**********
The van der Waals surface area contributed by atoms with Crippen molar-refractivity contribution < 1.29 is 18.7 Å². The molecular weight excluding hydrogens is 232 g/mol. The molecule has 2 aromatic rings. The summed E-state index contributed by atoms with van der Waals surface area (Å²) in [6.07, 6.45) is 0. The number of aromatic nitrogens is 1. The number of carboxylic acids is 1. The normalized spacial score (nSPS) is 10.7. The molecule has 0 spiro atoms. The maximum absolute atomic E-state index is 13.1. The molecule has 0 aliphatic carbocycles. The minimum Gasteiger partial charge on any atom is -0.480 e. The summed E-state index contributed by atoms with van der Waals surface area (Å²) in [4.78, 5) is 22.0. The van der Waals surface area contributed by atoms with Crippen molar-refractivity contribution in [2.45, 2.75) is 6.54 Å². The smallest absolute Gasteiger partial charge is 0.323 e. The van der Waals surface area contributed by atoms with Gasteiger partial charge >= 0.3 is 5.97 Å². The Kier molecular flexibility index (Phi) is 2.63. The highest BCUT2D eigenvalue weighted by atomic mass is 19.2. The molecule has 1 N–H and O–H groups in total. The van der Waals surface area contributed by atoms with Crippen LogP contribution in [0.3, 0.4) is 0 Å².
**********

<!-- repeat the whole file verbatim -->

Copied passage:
The van der Waals surface area contributed by atoms with Crippen molar-refractivity contribution < 1.29 is 18.7 Å². The molecular weight excluding hydrogens is 232 g/mol. The molecule has 2 aromatic rings. The summed E-state index contributed by atoms with van der Waals surface area (Å²) in [6.07, 6.45) is 0. The number of aromatic nitrogens is 1. The number of carboxylic acids is 1. The normalized spacial score (nSPS) is 10.7. The molecule has 0 spiro atoms. The maximum absolute atomic E-state index is 13.1. The molecule has 0 aliphatic carbocycles. The minimum Gasteiger partial charge on any atom is -0.480 e. The summed E-state index contributed by atoms with van der Waals surface area (Å²) in [4.78, 5) is 22.0. The van der Waals surface area contributed by atoms with Crippen molar-refractivity contribution in [2.45, 2.75) is 6.54 Å². The smallest absolute Gasteiger partial charge is 0.323 e. The van der Waals surface area contributed by atoms with Gasteiger partial charge >= 0.3 is 5.97 Å². The Kier molecular flexibility index (Phi) is 2.63. The highest BCUT2D eigenvalue weighted by atomic mass is 19.2. The molecule has 1 N–H and O–H groups in total. The van der Waals surface area contributed by atoms with Crippen LogP contribution in [0.3, 0.4) is 0 Å².